Cable's threat to the incumbent service providers' business service play may be a relatively new phenomenon, but to Cox Business, providing business services and wholesale bandwidth services is old hat. The now independent cable MSO has been delivering business services for about 15 years, since it started selling wholesale local fiber bandwidth connections to IXCs. And while Cox Business has seen the obvious economic slowdowns, the service provider reports strong demand for its enterprise and wholesale network services. Fierce Telecom recently caught up with Kristine Faulkner, Cox Business, vice president of product development, to talk about how Cox Business is being sought ought by both SMBs and larger businesses as a viable service provider alternative.
FierceTelecom: In their Q2 earnings reports, a majority of U.S. and European service providers cited the slowdown in business service spending as their biggest challenge. Is that having impact at all on Cox Business?
Faulkner: I say naturally we're not immune to some of the economic pressures we're encountering nationally. I would say we are fortunate, because at a time when traditional legacy carriers are experiencing single digit declines in growth not only in their enterprise markets, but also in their SMB segments, the cable industry is seeing anywhere from 15 percent, or in Comcast's case, 51 percent year-over-year growth. Cox is within those ranges. We're in the mid to high teens.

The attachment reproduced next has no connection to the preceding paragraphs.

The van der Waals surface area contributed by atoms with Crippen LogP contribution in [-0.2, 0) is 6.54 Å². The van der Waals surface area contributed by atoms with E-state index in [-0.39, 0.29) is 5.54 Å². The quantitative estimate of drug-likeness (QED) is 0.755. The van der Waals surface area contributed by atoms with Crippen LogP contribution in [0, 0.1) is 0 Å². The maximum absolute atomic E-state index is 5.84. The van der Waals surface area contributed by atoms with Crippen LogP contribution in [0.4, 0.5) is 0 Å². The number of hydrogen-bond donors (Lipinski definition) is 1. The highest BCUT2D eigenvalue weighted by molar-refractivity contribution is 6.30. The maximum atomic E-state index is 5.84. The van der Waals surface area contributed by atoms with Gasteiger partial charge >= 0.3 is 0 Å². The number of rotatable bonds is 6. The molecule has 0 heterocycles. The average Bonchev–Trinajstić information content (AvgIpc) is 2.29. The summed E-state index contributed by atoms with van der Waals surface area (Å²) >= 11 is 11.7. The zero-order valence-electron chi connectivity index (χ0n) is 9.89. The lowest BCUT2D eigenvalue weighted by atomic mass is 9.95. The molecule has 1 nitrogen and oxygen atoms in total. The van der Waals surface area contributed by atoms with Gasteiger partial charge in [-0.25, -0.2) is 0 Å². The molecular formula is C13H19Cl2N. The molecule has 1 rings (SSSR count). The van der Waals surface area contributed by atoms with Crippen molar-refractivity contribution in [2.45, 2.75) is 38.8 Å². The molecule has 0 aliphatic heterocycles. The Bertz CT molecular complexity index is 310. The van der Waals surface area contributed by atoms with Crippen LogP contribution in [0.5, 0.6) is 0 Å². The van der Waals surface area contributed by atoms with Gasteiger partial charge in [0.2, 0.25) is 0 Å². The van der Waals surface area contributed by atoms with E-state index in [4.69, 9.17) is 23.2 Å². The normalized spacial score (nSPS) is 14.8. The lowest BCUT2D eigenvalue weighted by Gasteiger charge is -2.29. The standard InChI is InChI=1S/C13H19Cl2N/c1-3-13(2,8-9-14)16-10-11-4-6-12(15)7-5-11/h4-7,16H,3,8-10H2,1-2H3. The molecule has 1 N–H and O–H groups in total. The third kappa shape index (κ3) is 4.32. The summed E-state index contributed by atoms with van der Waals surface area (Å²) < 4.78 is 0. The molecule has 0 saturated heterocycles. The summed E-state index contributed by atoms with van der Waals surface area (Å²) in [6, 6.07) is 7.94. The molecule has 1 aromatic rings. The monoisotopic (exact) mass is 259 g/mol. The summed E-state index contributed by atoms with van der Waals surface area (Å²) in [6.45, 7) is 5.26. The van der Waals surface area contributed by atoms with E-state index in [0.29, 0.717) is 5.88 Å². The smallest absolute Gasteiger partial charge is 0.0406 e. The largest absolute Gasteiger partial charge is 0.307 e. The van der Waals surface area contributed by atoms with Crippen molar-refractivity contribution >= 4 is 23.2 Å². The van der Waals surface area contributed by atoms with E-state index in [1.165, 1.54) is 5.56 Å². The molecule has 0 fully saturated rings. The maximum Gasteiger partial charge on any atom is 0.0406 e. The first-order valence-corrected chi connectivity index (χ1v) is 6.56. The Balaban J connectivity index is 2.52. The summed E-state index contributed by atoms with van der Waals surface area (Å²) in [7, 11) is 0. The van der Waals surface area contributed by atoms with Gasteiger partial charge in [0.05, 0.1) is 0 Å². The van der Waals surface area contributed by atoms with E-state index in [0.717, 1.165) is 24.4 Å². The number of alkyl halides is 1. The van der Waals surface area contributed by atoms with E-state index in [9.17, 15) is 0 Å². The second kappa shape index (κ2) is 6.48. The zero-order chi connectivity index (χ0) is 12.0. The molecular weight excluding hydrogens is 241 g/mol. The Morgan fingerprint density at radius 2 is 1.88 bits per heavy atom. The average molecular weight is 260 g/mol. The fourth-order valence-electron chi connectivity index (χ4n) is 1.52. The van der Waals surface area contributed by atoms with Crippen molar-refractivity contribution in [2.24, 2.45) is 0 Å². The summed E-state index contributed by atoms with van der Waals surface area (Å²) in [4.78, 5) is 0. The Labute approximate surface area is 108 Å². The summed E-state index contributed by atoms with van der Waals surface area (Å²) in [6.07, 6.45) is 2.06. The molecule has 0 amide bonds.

We have seen some impact, especially in those markets that have been hit hard with unemployment, but overall our growth remains fairly strong. If anything, I think the economic pressures have been driving SMBs to shop. That always makes us happy because every customer we get is typically someone else's customer. Our overall growth remains strong. If anything, once they do start shopping, we are a natural alternative. We see things like a business reducing the amount of lines they take or realizing they don't need two fax lines. Overall we're not immune, but growth is strong.
FierceTelecom: During the recent quarter, Cox completed fiber network extensions to the i/o data center's Phoenix one facility. How significant was that connection and will it provide customers with more network diversity?
Faulkner: I think that connection in particular is an example of how we're strategically building out our footprint with fiber in particular. You may have seen a similar announcement we made in Las Vegas where we also built out a similar data center. If you look at this country, we're proactively building out to areas of concentration that maybe we don't serve today or that are unique opportunities for us.
We're committed to expanding out footprint for both retail and wholesale opportunities. Connectivity to these large data centers positions us very well as we look at our wholesale opportunity and selling last mile access to the carriers. The distinct differentiation is we are truly a wholly-owned operated alternative, unlike others that are leasing network and serving as an alternative. That enables us to serve as a primary connection, or in cases where carriers are looking for redundancy, we can supply that connection because we're not leasing from other carriers.
FierceTelecom: You mentioned wholesale. What are the hot topics for wholesale services? Is it IP connections for other carriers or wireless backhaul?
Faulkner: Wireless backhaul is clearly driving a lot of the growth there, but realize we have been at that game for about 15 years. Cox Business really started out in the market by serving as a last mile provider to the IXCs in our fiber-rich areas. That business continues to be strong, but with the merger activity means that it's not growing quite as fast. What is more than making up for it is the growth in wireless backhaul. As we look at wholesale, the growth in wireless backhaul is distinctly the driver.
This interview is continued here